Speaking at the 2011 George Graham Lecture at the University of Virginia’s Curry School, Nonie Lesaux explained that students who do not have English skills—English language learners, English as a second language, language minority learners, and so forth—at the middle school level need to learn an academic vocabulary. After presenting background research showing that much of the problem in reading for students in US schools who do not have English as their primary language is not in mastering the phonological aspects of literacy, and not just in learning labels for nouns, she described a 20-week vocabulary curriculum for teaching students language used in academic texts.
Professor Lesaux, a member of the faculty at Harvard University’s Graduate School of Education, has conducted extensive research using multiple methods across diverse topics related to language learning and literacy. Her message is clear: Helping students, including those who are not native speakers of English, requires systematic and comprehensive instruction in multiple areas, including vocabulary, and we can’t expect that simply teaching students words as labels will be sufficient. We have to get them to use those words.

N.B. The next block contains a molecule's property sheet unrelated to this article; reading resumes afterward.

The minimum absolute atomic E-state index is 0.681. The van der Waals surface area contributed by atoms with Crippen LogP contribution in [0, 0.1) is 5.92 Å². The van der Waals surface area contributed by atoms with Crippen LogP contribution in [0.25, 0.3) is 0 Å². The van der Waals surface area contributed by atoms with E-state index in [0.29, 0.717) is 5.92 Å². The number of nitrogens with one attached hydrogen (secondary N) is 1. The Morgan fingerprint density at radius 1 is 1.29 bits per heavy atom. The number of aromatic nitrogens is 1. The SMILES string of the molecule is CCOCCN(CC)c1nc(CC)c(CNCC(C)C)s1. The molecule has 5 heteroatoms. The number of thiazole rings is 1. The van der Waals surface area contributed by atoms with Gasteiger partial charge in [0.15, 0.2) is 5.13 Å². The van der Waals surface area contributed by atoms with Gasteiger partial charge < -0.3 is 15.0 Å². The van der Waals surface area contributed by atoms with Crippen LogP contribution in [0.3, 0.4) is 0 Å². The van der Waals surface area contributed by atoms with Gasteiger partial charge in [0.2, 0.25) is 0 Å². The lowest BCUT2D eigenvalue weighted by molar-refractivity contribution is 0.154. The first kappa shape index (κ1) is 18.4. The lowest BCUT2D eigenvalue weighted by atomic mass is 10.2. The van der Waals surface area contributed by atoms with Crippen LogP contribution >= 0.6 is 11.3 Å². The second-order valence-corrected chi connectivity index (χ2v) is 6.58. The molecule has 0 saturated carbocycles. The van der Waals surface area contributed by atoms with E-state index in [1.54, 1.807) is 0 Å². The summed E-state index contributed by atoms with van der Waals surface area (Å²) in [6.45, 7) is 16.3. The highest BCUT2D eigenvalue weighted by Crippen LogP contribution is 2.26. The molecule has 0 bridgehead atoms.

Kelley, J. G., Lesaux, N. K., Kieffer, M. A., & Faller, S. E. (2010). Effective academic vocabulary instruction in the urban middle school. The Reading Teacher, 64, 5-14.
Kieffer, M. J., & Lesaux, N. (in press). Breaking down to build meaning: Morphology, vocabulary, and reading comprehension in the urban classroom. The Reading Teacher.
For more, peruse Professor Lesaux’s vita.